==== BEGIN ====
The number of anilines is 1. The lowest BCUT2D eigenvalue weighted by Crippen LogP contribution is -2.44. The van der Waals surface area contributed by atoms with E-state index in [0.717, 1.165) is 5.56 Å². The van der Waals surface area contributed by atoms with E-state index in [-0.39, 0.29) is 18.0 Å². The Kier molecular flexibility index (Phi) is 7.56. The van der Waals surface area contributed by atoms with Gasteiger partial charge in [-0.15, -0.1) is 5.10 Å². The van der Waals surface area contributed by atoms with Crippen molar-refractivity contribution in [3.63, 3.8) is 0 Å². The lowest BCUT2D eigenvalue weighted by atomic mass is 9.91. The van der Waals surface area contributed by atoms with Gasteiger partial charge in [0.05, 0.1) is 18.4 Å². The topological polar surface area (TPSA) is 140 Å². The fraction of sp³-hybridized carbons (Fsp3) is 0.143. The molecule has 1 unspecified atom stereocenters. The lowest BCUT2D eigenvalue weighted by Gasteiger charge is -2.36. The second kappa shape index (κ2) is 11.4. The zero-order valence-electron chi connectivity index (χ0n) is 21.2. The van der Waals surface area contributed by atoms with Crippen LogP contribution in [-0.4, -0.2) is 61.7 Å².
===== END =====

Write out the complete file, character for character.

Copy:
The number of anilines is 1. The lowest BCUT2D eigenvalue weighted by Crippen LogP contribution is -2.44. The van der Waals surface area contributed by atoms with E-state index in [0.717, 1.165) is 5.56 Å². The van der Waals surface area contributed by atoms with E-state index in [-0.39, 0.29) is 18.0 Å². The Kier molecular flexibility index (Phi) is 7.56. The van der Waals surface area contributed by atoms with Gasteiger partial charge in [-0.15, -0.1) is 5.10 Å². The van der Waals surface area contributed by atoms with Crippen molar-refractivity contribution in [3.63, 3.8) is 0 Å². The lowest BCUT2D eigenvalue weighted by atomic mass is 9.91. The van der Waals surface area contributed by atoms with Gasteiger partial charge in [0.05, 0.1) is 18.4 Å². The topological polar surface area (TPSA) is 140 Å². The fraction of sp³-hybridized carbons (Fsp3) is 0.143. The molecule has 1 unspecified atom stereocenters. The lowest BCUT2D eigenvalue weighted by Gasteiger charge is -2.36. The second kappa shape index (κ2) is 11.4. The zero-order valence-electron chi connectivity index (χ0n) is 21.2. The van der Waals surface area contributed by atoms with Crippen LogP contribution in [-0.4, -0.2) is 61.7 Å².